Advanced TV attribution lets marketers pull the levers in three ways that lead to more successful campaigns with stronger metrics. Speaking at the Advanced Advertising Summit today in New York City, Jim Spaeth, a partner at Sequent Partners (a consultancy for media investments) explained the possibilities.
First and most important is that advanced TV attribution lets marketers make decisions about their creative assets while a campaign is running. They can see what creative elements offer the best returns, then put weight behind those pieces. It’s simple, but it’s the most effective tool available. “Creative accounts for the majority of the impact,” Spaeth said. A little shift in emphasis can lead to big wins.
Second, attribution lets marketers see which media placements offers the best results, then put dollars behind those platforms. Again, it’s a small shift with strong payoffs.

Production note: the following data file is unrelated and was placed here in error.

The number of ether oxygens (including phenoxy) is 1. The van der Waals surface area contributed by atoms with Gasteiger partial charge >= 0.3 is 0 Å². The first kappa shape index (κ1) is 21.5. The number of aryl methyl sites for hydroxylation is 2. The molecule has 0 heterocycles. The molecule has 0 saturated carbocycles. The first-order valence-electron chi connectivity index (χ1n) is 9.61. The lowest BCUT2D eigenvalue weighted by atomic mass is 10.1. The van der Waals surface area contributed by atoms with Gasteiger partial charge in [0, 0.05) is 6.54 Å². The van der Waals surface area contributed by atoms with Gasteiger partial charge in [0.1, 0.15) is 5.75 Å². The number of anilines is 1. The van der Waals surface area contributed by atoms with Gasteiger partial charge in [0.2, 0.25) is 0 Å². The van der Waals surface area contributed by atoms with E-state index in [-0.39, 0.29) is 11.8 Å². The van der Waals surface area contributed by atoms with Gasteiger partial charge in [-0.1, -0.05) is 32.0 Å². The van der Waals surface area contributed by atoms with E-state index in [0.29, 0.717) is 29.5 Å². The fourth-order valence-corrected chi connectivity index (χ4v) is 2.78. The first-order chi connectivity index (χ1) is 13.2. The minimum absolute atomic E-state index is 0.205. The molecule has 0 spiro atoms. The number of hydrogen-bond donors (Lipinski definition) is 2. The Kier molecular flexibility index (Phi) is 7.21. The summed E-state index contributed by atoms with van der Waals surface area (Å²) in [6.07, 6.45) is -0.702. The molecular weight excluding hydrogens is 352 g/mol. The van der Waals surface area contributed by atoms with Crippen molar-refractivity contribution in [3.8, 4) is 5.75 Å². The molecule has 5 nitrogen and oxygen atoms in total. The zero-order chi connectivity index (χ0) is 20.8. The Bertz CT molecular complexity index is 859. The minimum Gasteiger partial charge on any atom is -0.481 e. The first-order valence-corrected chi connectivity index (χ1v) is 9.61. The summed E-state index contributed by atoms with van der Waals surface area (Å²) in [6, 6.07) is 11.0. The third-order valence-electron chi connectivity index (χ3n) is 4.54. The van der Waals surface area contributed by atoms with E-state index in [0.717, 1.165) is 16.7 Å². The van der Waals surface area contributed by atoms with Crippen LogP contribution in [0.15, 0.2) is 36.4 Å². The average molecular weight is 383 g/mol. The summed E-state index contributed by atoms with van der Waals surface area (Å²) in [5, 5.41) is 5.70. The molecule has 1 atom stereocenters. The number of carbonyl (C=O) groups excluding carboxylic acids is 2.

Third, attribution lets marketers refine their targeting while a campaign is running. Perhaps a campaign targets two demos, one of people who intend to buy a car and one of people who intend to buy an SUV. Early results could show much stronger results coming from the more targeted list, letting the marketer focus on that group exclusively.
In this world of attribution, forget about impressions, Spaeth recommends. Instead, focus on sales.
Spaeth and his fellow panelists said advanced TV attribution is often confused with market mix modeling (MMM), but the two tools are quite different. MMM is a tool for measuring ROI, looking at how every dollar spent figures into the return. It’s done after a campaign is finished and works as a report card. Attribution, on the other hand, shows what’s working while a campaign is in progress and lets marketers shift money around to drive better results.
While MMM is about measuring ROI, advanced TV attribution is about managing ROI, Spaeth said.
Getting worthwhile results from attribution studies depends on having quality data, Spaeth emphasized. The data set needs to represent the market at large, so be sure it doesn’t focus on one geographic area, for example. If the data isn’t representative of the overall market, it will be misleading.